January 8 2018
Our resident run coach advises on the point at which runners should enlist trained help to reach their running goals.
NCAA runner turned high school coach Hillary Kigar has an answer for all things training–including tips for runners new to the sport.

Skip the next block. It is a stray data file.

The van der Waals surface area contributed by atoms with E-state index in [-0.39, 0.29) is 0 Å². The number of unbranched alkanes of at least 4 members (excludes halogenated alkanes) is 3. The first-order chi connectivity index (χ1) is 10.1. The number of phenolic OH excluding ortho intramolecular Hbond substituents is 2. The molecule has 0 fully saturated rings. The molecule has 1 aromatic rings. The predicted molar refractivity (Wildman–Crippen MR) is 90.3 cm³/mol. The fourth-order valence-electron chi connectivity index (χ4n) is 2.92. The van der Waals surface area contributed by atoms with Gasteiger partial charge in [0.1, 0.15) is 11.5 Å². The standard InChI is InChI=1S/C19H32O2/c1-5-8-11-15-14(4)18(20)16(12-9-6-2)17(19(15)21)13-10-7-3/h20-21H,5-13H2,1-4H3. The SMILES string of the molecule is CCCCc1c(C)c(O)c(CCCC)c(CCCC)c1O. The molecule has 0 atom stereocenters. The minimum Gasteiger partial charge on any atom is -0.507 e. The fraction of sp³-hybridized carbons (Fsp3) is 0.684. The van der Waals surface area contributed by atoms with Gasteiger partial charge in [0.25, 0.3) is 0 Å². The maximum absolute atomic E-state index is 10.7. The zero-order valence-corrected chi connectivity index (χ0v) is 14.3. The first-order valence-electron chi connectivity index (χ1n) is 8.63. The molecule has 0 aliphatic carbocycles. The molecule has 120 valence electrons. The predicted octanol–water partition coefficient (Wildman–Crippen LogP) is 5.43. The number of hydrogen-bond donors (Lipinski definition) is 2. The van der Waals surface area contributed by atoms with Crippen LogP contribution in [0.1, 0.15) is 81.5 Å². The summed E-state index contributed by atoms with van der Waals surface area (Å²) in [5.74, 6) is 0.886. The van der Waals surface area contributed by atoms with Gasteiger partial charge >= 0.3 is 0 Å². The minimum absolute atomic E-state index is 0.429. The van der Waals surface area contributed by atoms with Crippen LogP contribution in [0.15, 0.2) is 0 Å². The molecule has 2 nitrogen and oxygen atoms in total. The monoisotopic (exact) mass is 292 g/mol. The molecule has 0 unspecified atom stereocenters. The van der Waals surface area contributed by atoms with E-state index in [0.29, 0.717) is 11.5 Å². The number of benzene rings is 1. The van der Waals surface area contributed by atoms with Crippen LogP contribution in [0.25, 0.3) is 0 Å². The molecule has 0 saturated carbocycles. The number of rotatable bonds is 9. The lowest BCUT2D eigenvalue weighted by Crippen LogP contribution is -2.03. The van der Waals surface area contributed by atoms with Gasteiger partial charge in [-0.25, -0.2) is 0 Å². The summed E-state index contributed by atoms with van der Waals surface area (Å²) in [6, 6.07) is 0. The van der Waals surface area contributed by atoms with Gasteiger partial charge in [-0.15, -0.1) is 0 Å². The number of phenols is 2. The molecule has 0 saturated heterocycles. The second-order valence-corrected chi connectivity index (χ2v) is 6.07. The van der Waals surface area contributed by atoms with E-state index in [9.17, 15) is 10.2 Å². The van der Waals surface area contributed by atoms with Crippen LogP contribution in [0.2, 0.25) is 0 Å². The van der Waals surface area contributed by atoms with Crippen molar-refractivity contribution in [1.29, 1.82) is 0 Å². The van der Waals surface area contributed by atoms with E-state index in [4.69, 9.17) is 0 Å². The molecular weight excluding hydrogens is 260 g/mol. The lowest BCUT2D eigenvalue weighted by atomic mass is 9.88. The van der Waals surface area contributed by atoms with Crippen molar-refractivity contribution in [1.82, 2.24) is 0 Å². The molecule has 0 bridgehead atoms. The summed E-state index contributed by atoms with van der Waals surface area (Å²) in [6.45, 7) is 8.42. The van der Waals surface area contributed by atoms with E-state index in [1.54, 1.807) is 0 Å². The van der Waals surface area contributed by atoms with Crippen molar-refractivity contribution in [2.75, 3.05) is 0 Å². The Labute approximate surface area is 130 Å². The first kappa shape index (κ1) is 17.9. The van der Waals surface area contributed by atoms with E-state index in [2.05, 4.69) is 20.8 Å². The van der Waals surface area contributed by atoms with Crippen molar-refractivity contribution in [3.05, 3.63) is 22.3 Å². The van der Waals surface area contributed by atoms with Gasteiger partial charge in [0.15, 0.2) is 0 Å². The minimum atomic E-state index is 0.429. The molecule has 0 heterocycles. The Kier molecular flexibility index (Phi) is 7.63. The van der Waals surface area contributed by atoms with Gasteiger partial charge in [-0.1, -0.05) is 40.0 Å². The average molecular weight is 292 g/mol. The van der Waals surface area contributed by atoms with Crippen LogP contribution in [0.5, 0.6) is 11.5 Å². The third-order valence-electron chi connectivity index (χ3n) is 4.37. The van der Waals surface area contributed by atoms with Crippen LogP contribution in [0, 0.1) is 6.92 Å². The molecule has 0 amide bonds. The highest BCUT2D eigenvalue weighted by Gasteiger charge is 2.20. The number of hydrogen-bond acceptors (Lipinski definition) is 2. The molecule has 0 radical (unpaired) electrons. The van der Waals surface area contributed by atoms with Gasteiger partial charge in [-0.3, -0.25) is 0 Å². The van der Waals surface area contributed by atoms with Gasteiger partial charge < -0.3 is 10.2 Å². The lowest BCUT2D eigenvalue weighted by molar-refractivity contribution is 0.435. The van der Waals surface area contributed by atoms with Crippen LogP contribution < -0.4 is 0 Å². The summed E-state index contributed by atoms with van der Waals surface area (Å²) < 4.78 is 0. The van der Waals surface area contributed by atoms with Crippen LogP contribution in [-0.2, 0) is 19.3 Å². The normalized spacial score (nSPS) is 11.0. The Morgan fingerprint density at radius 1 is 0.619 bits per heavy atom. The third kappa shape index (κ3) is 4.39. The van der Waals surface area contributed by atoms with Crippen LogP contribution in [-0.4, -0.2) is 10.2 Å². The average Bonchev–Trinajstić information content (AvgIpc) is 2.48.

If you are very new to running be sure to pace yourself and relax. Oftentimes new runners are so excited that the first few minutes of their run are almost a sprint, leaving them out of breath and tired after barely half a mile. If you aren’t quite ready to run a couple of miles without stopping, break up the distance into time intervals—3-minute jog, 1-minute walk, repeat. Each day try to increase the number of minutes spent running until you have progressed to a couple miles. Once this begins to feel more comfortable, then you can focus on increasing your pace. While running, focus on feeling like you are in control, yet slightly uncomfortable. Be gentle with yourself; this is a transition process and it takes your body some time to get used to running regularly. Continue to stretch frequently and incorporate a few warm-up drills into your normal routine to help you feel less stiff in the beginning. Stay positive—it will get easier!